Nominated for the Governor General's Literary Award: Translation and the ReLit Awards
As a small child, Askia was forced, along with his family, to wander the African desert as if under a curse. First driven from their home by drought and hunger, they were then kept from the villages they passed through by the fear and suspicion of others, who did not want to see their "dirty feet" stay for too long.
Years later, it seems Askia is destined to relive his family’s curse night after night as he roams the streets of Paris in his taxi. One evening, he picks up Olia, a young woman who claims to recognize his face, telling him that his features are similar to those of a man she photographed years ago. Had it been his father, the enigmatic Sidi Ben Sylla Mohammed? The father who migrated north long before he did; the father he has so often dreamt about; the father whom he aches to meet?
With Olia’s help, Askia sets out to retrace Sidi’s steps. But before he can embark on this new journey, he must first confront his violent past. A brutal, indelibly powerful look at the harrowing, often violent lives of those who are condemned to wander.
Edem Uwumey was born in Togo in 1975. His first novel, Port-Melo, won the Grand Prix Litteraire de L’Afrique Noire, one of the most distinguished literary prizes in Africa, and his second novel, Les pieds sales (Dirty Feet), was a finalist for one of France’s most prestigious literary prizes, the Prix Goncourt. Awumey now lives in Canada where he is a teacher.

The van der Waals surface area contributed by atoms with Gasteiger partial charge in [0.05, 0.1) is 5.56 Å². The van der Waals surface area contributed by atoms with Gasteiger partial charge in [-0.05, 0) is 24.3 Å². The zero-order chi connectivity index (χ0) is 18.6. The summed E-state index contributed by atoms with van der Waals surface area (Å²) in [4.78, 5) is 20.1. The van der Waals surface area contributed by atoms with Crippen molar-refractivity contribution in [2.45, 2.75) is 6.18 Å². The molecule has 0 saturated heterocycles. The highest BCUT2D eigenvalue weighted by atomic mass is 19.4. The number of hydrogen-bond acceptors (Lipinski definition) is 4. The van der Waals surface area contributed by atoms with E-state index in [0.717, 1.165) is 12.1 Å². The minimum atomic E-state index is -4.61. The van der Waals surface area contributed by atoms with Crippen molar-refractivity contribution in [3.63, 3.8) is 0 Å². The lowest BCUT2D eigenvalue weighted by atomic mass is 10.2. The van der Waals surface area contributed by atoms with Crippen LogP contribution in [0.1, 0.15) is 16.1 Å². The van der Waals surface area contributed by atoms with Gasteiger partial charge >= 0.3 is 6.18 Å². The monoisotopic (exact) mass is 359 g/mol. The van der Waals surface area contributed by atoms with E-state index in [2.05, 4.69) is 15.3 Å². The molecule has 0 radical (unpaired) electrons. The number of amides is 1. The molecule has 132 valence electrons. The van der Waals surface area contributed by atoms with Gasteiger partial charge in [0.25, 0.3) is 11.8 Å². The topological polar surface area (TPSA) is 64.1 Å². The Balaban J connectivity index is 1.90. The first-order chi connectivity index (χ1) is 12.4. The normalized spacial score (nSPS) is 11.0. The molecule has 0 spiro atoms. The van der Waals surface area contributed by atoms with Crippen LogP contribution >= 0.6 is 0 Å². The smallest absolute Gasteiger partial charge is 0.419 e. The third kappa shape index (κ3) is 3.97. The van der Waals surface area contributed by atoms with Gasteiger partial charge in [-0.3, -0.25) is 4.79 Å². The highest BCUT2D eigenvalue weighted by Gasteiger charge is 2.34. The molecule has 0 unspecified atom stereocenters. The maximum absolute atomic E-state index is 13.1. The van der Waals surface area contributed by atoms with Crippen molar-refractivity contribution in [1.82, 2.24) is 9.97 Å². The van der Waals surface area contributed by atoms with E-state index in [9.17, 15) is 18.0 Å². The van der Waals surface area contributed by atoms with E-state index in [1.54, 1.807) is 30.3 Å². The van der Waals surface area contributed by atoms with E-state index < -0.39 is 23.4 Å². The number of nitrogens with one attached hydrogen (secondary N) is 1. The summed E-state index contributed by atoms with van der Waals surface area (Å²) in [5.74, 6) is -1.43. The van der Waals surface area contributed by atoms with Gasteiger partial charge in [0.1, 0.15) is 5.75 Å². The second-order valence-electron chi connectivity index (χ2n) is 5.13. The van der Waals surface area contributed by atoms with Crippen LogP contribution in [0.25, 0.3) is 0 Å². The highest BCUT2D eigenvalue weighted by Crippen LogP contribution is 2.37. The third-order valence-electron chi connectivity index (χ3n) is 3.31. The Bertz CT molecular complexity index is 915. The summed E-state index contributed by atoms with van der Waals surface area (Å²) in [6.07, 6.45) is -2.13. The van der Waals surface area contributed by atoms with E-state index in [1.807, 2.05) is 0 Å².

Lazer Lederhendler is a Montreal-based translator specializing in contemporary Québécois fiction and nonfiction. His work has earned him distinctions in Canada and abroad, including multiple nominations for the Governor General’s Literary Award, which he won in 2008 for the translation of Nikolski by Nicolas Dickner. He is also the translator of Gaétan Soucy’s novel, The Immaculate Conception, which was a finalist for the Scotiabank Giller Prize and the Governor General’s Literary Award for Translation, and the winner of the Quebec Writers’ Federation Translation Prize. Ravenscrag, Lederhendler’s translation of a novel by Alain Farah, was published by Arachnide in April 2015.
Awumey adorns his book with short, vivid phrases that, at times, read like poems ... reveal[ing] ...
Reading [Dirty Feet] one inevitably thinks of the recent mass flight of starving Somalis to Kenya . . . intriguing . . .
Haunting and beautiful . . . Dirty Feet explores the nature of violence, confrontation and grants a powerful insight into the lives of those denounced to wander.
... Awumey’s spare style and stark vision disrupts our complacent vision of the world we know; he challenges our belief in the universal progress of race relations ... Dirty Feet is rich in wisdom and allusion ...
The writing is beautiful [and] leaves room for the imagination.